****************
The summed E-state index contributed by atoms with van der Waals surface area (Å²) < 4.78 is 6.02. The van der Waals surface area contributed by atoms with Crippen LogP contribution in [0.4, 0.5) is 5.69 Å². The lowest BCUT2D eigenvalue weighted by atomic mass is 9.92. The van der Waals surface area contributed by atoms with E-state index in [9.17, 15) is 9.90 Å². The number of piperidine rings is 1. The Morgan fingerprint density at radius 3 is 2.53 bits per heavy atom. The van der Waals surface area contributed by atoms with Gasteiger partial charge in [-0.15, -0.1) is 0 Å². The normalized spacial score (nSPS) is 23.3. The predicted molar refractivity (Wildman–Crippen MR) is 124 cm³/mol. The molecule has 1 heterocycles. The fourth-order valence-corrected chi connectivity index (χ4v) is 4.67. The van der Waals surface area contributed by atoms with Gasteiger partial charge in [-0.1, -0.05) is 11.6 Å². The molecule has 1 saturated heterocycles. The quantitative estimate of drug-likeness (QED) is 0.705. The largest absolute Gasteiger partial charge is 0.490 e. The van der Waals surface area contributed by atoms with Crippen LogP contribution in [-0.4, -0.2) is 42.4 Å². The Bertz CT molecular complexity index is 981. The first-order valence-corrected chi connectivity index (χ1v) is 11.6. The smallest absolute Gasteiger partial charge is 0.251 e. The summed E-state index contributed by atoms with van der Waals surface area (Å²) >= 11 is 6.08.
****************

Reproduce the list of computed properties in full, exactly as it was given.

The summed E-state index contributed by atoms with van der Waals surface area (Å²) < 4.78 is 6.02. The van der Waals surface area contributed by atoms with Crippen LogP contribution in [0.4, 0.5) is 5.69 Å². The lowest BCUT2D eigenvalue weighted by atomic mass is 9.92. The van der Waals surface area contributed by atoms with E-state index in [9.17, 15) is 9.90 Å². The number of piperidine rings is 1. The Morgan fingerprint density at radius 3 is 2.53 bits per heavy atom. The van der Waals surface area contributed by atoms with Gasteiger partial charge in [-0.15, -0.1) is 0 Å². The normalized spacial score (nSPS) is 23.3. The predicted molar refractivity (Wildman–Crippen MR) is 124 cm³/mol. The molecule has 1 heterocycles. The fourth-order valence-corrected chi connectivity index (χ4v) is 4.67. The van der Waals surface area contributed by atoms with Gasteiger partial charge in [-0.1, -0.05) is 11.6 Å². The molecule has 1 saturated heterocycles. The quantitative estimate of drug-likeness (QED) is 0.705. The largest absolute Gasteiger partial charge is 0.490 e. The van der Waals surface area contributed by atoms with Crippen LogP contribution in [-0.4, -0.2) is 42.4 Å². The Bertz CT molecular complexity index is 981. The first-order valence-corrected chi connectivity index (χ1v) is 11.6. The smallest absolute Gasteiger partial charge is 0.251 e. The summed E-state index contributed by atoms with van der Waals surface area (Å²) >= 11 is 6.08.